WEB EXCLUSIVE While randomly searching her name on Google, junior Cece Giarman stumbled upon her name in the New York Times 2016 Editorial Cartoon Contest, realizing she was one of four Convent students who placed in the competition.
Last year’s Sophomore Class entered the competition as part of their English unit on social inequality, focusing on gentrification in San Francisco. None of the students, including senior Lizzie Bruce who entered on her own accord, were aware that their cartoons were recognized.
“I remember thinking a while ago that I was surprised that nobody won,” sophomore English teacher Rachael Denny said.“The New York Times didn’t contact [the students]. It just got published and there was nothing to announce the winners — that was a little bit upsetting.”
The New York Times is not permitted to contact students through the email provided with their cartoon, according to Katherine Schulten, editor of the Learning Network, a New York Times organization that runs the contest. The winning submissions are published with the assumption that students will look for the results themselves.
“I forgot that I ever did this,” junior Laura Bourne — who was not aware that her cartoon was a runner up until she was asked to be interviewed — said. “I wasn’t trying to win a contest, so it was definitely unexpected.”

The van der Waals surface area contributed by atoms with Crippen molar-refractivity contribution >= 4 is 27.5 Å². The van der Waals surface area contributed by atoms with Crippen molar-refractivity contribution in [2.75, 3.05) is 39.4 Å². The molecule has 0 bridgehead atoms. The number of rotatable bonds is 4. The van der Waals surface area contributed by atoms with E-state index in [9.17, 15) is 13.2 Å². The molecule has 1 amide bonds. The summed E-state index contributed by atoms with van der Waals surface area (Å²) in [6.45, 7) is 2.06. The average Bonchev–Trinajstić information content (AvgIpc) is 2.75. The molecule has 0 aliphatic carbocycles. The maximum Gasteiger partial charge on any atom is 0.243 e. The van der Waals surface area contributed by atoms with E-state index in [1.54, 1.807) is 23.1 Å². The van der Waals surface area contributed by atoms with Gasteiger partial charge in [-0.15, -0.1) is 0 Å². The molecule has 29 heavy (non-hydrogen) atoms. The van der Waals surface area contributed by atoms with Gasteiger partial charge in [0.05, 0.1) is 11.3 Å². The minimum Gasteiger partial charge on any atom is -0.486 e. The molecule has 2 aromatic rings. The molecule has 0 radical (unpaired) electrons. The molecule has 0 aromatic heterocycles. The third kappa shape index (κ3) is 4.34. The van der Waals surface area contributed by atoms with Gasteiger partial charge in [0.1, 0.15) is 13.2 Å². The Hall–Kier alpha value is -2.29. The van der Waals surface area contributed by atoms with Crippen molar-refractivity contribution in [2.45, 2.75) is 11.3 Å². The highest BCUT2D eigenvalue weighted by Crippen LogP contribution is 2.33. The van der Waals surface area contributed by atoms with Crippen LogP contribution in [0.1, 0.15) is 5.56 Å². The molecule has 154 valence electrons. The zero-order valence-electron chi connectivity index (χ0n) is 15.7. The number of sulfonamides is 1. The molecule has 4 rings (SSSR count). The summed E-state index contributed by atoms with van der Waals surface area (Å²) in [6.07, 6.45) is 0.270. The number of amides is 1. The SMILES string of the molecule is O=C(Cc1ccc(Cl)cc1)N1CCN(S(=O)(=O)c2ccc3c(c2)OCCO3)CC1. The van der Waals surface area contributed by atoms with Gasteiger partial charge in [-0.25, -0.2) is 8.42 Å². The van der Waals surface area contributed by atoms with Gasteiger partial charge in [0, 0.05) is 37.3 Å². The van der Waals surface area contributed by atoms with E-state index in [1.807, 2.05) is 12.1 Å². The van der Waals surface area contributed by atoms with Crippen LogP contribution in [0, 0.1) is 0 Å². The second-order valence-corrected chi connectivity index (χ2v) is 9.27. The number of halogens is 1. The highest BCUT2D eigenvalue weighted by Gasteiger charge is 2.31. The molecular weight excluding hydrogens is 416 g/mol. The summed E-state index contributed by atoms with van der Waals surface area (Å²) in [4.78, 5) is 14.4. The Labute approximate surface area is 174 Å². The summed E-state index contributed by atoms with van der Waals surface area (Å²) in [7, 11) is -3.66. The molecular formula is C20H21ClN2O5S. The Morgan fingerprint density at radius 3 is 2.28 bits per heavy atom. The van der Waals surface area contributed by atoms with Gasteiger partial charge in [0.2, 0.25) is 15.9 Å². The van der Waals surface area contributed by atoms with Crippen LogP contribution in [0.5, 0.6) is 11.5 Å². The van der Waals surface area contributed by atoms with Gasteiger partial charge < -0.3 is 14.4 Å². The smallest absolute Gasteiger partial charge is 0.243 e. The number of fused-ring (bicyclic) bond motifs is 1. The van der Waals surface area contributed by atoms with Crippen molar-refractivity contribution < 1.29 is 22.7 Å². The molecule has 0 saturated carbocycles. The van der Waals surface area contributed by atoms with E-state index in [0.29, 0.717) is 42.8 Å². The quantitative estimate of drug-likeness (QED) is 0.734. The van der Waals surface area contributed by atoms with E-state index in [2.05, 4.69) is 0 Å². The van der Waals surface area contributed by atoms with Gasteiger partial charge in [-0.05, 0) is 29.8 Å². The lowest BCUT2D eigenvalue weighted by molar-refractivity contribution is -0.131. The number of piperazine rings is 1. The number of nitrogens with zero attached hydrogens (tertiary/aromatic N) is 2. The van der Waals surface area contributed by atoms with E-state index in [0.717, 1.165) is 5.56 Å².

Denny gave her class the assignment of drawing their own editorial cartoons in hopes of continuing the conversation of oppression and allowing students to understand the purpose of learning oppression, according to Denny. In addition to the cartoons, students also submitted an editorial.
“My cartoon was about how people buy houses in places like the Mission,” junior Sophie Mack, whose cartoon received an honorable mention, said. “Then they complain about the homelessness problem when they’re taking away houses from those very people.”
Denny said she did not require this year’s sophomores to submit cartoons in the 2018 contest, but she plans to have students submit editorials.
“I was surprised because I did it last year and I didn’t hear anything about it after I finished the cartoon and submitted it,” Mack said. “I was happy though. It was nice to be recognized.”